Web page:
- Social Policy Development in Greece
If, like me, readers have been frustrated by the lack of a publication that provides an overview of the key features of Greek social policy, then Maria Petmesidou's and Elias Mossialos's edited volume is a very welcome publication. This undertaking should not be underestimated. To my knowledge, this is the first attempt to assemble a collection of essays that spans an impressive range—from the historical trajectory of Greek social policy development, to issues of inequality and poverty, to studies on pensions, employment, gender, health, and immigration policy (among other subjects).
Without a doubt, the breadth and scope of this volume is its strongest asset. Everything one may wish to know about the specifics of the Greek welfare model can be found here. The sectoral case studies, although diverse in their [End Page 444] methodological and disciplinary approaches, provide a rich and fascinating "state of the art" snapshot. The quality of individual contributions is very high, comparable to other major country-specific accounts found in the English-language literature. In particular, I would single out the chapters by Maria Petmesidou on the historical development of social protection in Greece, Dionissis Gravaris on reform initiatives over the past two decades, Panos Tsakloglou and Theodoros Mitrakos on inequality, Kevin Featherstone and Platon Tinios on pension reform, Seraphim Seferiades on employment policy, Konstantina Davaki and Elias Mossialos on heath care, and Iordanis Psimmenos on immigration.
Despite such excellent individual contributions, the book falls a little short in delivering a robust comparative perspective on either a cross-country or cross-sectoral basis. In truth, the editors warn readers in their introduction that the Greek case is not systematically compared to other European or south European/Mediterranean countries. Given the breadth of coverage, this may be entirely understandable. However, had the regional case studies covered a number of common themes, the reader could have been better guided to reach general conclusions about the nature of social policy in Greece. While the identification and operationalization of such common themes is by no means an easy task, had the editors and authors of the book been able to do this, the volume's relevance for non-social policy experts (such as scholars with a wider interest in Greek public policy or in the varieties of European capitalism) would have been greatly enhanced.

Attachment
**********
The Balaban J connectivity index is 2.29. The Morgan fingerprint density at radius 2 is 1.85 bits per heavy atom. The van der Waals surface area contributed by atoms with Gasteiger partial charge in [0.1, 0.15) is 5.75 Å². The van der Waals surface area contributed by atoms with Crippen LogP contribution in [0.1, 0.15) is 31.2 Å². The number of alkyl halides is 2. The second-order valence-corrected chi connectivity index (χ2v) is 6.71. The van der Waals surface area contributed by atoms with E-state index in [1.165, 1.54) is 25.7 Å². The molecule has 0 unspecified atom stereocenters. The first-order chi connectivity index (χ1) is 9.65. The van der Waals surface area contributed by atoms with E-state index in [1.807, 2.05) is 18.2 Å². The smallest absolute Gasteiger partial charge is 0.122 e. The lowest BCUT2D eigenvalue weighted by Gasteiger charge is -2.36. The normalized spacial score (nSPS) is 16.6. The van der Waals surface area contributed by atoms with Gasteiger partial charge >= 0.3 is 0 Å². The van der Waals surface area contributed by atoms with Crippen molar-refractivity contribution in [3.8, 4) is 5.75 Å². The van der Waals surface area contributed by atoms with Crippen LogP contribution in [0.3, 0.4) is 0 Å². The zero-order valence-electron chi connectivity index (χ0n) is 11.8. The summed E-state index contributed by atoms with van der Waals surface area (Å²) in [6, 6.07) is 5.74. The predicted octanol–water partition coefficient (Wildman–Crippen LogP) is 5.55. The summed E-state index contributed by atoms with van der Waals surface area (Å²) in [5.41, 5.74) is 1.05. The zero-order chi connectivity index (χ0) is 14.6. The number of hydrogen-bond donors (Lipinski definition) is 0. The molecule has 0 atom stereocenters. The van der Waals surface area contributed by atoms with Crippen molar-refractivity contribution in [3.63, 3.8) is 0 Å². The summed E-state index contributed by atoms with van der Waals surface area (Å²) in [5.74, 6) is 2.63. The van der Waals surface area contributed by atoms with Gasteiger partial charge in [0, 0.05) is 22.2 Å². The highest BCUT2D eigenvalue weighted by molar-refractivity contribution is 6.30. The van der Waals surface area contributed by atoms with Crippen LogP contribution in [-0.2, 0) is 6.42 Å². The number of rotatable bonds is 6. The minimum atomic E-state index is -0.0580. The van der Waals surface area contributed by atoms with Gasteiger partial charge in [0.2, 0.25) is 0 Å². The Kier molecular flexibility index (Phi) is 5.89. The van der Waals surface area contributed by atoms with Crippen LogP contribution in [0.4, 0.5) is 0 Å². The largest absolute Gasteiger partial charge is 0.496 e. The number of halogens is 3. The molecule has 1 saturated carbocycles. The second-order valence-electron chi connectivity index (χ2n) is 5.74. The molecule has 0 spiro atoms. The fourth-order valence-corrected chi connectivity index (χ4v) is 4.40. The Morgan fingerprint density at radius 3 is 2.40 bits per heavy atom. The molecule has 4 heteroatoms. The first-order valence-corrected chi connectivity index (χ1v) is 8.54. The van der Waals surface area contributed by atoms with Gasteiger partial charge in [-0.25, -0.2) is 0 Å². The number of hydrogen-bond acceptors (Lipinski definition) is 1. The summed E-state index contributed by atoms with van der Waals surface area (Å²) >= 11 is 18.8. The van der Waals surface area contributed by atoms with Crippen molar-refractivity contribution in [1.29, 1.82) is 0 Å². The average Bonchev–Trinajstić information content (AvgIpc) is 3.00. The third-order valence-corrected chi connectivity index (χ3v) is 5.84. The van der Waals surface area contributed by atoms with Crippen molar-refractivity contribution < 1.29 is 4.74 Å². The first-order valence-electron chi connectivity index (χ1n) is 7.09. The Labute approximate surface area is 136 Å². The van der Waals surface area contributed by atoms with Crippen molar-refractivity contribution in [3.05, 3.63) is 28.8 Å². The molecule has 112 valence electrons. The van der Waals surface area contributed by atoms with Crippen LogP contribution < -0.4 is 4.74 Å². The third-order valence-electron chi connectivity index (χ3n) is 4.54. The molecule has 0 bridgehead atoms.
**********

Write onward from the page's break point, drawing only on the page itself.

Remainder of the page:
I also note that the relevance of the European Union (EU), although identified in some of the sectoral cases, has not been fully "unpacked" or comprehensively assessed. Recent efforts of the EU to deliver its "Lisbon agenda" which, if ratified, would make it the most competitive economy in the world, will likely reshape the entire range of social policy in Greece as well as in all the member states of the EU. However, while the introductory remarks by Petmesidou and Mossialos, as well as the concluding ones by Peter Taylor-Gooby, point to strong European pressures, none of the authors delivers an adequate framework within which to place the Greek case. A stand-alone chapter on this issue would have been a welcome addition to this collection.
Despite its limited comparative framework, the authors deliver excellent results on the goals set by the editors in the introduction—namely, to offer an in-depth understanding of the evolution and content of Greek social policy. Scholars of Greek politics and, indeed, of European social policy in general will find this book an authoritative and informative contribution to the literature. Indeed, many of the individual chapters could serve as excellent starting points from which to place the Greek case in a wider theoretical and comparative perspective. [End Page 445]